Food Science, Technology Contribute to Feeding A Growing Population: Audio Interview Part 2

Part 2 of the audio interview between Kelly Hensel, Digital Media Editor at IFT, and John Floros, Head of the Department of Food Science at Pennsylvania State. In this segment John explains the challenges we face to feed a population which is expected to reach 9 billion people by 2050. In addition, he addresses consumers’ negative perceptions of processed foods, and finally, he shares some tools that he believes are currently being underutilized that may help improve our efforts to feed a growing population. John has worked in the food processing industry, was on the faculty at Purdue University, and since 2000 he has been leading the . He is widely published, is currently a Member of the Science Board for the Food & Drug Administration, and a Fellow and Past President of IFT.

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Food Science, Technology Contribute to Feeding A Growing Population

On October 16, the world will celebrate World Food Day, which is designed to increase awareness and motivate year-around action to alleviate hunger. In 2010, IFT published a Scientific Review discussing the importance of food science and technology in feeding a growing population. Recently, Kelly Hensel, Digital Media Editor at IFT, spoke with one of the main authors of the review, John Floros, to discuss this important global issue. John has worked in the food processing industry, was on the faculty at Purdue University, and since 2000 he has been leading the Department of Food Science at Pennsylvania State University.  He is widely published, is currently a Member of the Science Board for the Food & Drug Administration, and a Fellow and Past President of IFT.

John FlorosJohn Floros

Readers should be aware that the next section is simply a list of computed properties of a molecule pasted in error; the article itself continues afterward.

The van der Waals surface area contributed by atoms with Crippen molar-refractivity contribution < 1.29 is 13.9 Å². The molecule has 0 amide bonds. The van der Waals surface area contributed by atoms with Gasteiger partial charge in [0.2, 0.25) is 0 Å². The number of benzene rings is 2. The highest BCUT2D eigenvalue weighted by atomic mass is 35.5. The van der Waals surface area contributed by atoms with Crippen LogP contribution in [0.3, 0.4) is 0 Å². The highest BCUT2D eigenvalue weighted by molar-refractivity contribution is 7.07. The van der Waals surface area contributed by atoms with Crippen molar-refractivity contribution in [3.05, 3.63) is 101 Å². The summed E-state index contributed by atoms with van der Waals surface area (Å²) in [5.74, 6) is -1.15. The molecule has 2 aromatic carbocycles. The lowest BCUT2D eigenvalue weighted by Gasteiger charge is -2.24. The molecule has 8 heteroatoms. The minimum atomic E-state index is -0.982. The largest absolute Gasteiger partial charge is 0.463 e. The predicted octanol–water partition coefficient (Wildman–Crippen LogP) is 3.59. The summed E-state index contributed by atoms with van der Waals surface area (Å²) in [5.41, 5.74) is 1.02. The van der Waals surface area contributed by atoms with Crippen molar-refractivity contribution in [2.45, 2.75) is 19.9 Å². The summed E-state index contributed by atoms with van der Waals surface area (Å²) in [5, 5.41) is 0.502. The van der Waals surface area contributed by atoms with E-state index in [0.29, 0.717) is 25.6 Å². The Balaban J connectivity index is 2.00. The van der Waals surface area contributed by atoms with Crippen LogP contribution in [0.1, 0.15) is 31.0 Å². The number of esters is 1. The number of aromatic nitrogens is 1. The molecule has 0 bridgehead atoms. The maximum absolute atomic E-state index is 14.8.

Professor of Food Process Engineering and Packaging
Head of the Department of Food Science
The Pennsylvania State University

*Update: As of Aug. 1, 2012, Floros is Dean of College of Agriculture and director of K-State Research and Extension at Kansas State University

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Budget Cuts Affecting the Future of Food Science

While it has recently been reported that enrollment is up in food science departments across the United States, it is also a fact that budget cuts are seriously affecting the food science programs at universities. The funding bases to support research are decreasing from all of the traditional sources. Why is this important to IFT members and food science/technology professionals? It is important because the entire base for educating the next generation of Food Science B.S. entry-level employees is tied to universities being successful in recruiting and retaining faculty who will be teaching and mentoring these students. In order to retain faculty at universities, success in garnering external funding is critical to promotion. Without receipt of research funding, our assistant professors will not be promoted and new Ph.D. and postdoctorals will be discouraged in following the academic career pathway. Keep Reading

Menu Labeling Not Likely to Shrink Waistlines

We all like to eat out. Nearly half of all food dollars go to food prepared outside the home. From fine dining to fast food to takeout, we spend a lot of money eating out. Americans’ prodigious restaurant habit has fattened the coffers of dining establishments in addition to our waistlines. Some people see a connection between the two trends. They believe that displaying the calories of each menu item will convince us to pick the leaner foods. Keep Reading

Top 5 Stories for 2010

Food Technology’s Senior Editor and ingredients guru, Don Pszczola has published a list of the Top 10 Stories of 2010 in the Community section of ift.org. As an IFT member (login required) you can access his complete list in his blog—IngredienTalk. Here, Don shares with you an excerpt of the list. These are based solely on his opinions and observations as a food writer. The list appears in order of significance, once again the choices based on Don’s own views. Do you agree with Don’s top 5? What other stories from 2010 had an impact on your career?

http://www.google.com/reader/ui/3523697345-audio-player.swf

Without further wait, (and with a flourish of drums), here is the top 5 from the list. Keep Reading